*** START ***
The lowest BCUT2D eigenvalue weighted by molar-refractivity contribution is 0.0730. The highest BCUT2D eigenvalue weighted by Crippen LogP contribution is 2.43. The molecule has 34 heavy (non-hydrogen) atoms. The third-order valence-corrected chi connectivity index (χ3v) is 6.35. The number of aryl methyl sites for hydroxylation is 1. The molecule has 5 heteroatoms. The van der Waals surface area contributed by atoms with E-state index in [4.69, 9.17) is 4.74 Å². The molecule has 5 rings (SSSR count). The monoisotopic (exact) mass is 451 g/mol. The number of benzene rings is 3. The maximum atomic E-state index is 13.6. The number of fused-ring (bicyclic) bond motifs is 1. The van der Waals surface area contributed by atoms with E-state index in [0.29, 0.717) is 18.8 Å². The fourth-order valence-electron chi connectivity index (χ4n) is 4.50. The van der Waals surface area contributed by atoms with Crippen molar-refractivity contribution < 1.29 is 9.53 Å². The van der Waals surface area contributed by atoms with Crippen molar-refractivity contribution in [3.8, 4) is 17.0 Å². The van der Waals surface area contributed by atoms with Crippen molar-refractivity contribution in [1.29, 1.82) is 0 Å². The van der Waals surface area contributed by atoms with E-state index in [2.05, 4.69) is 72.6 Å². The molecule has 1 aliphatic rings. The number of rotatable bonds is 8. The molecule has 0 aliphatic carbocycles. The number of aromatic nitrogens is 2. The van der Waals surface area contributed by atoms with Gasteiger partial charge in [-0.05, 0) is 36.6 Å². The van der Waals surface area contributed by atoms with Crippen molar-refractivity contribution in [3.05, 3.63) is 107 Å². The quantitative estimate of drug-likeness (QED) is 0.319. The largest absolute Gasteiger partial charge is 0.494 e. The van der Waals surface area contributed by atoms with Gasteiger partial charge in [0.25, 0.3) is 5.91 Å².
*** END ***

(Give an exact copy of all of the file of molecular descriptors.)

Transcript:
The lowest BCUT2D eigenvalue weighted by molar-refractivity contribution is 0.0730. The highest BCUT2D eigenvalue weighted by Crippen LogP contribution is 2.43. The molecule has 34 heavy (non-hydrogen) atoms. The third-order valence-corrected chi connectivity index (χ3v) is 6.35. The number of aryl methyl sites for hydroxylation is 1. The molecule has 5 heteroatoms. The van der Waals surface area contributed by atoms with E-state index in [4.69, 9.17) is 4.74 Å². The molecule has 5 rings (SSSR count). The monoisotopic (exact) mass is 451 g/mol. The number of benzene rings is 3. The maximum atomic E-state index is 13.6. The number of fused-ring (bicyclic) bond motifs is 1. The van der Waals surface area contributed by atoms with E-state index in [0.29, 0.717) is 18.8 Å². The fourth-order valence-electron chi connectivity index (χ4n) is 4.50. The van der Waals surface area contributed by atoms with Crippen molar-refractivity contribution < 1.29 is 9.53 Å². The van der Waals surface area contributed by atoms with Crippen molar-refractivity contribution in [3.8, 4) is 17.0 Å². The van der Waals surface area contributed by atoms with Crippen molar-refractivity contribution in [1.29, 1.82) is 0 Å². The van der Waals surface area contributed by atoms with E-state index in [2.05, 4.69) is 72.6 Å². The molecule has 1 aliphatic rings. The number of rotatable bonds is 8. The molecule has 0 aliphatic carbocycles. The number of aromatic nitrogens is 2. The van der Waals surface area contributed by atoms with Gasteiger partial charge in [-0.05, 0) is 36.6 Å². The van der Waals surface area contributed by atoms with Crippen molar-refractivity contribution in [3.05, 3.63) is 107 Å². The quantitative estimate of drug-likeness (QED) is 0.319. The largest absolute Gasteiger partial charge is 0.494 e. The van der Waals surface area contributed by atoms with Gasteiger partial charge in [0.25, 0.3) is 5.91 Å².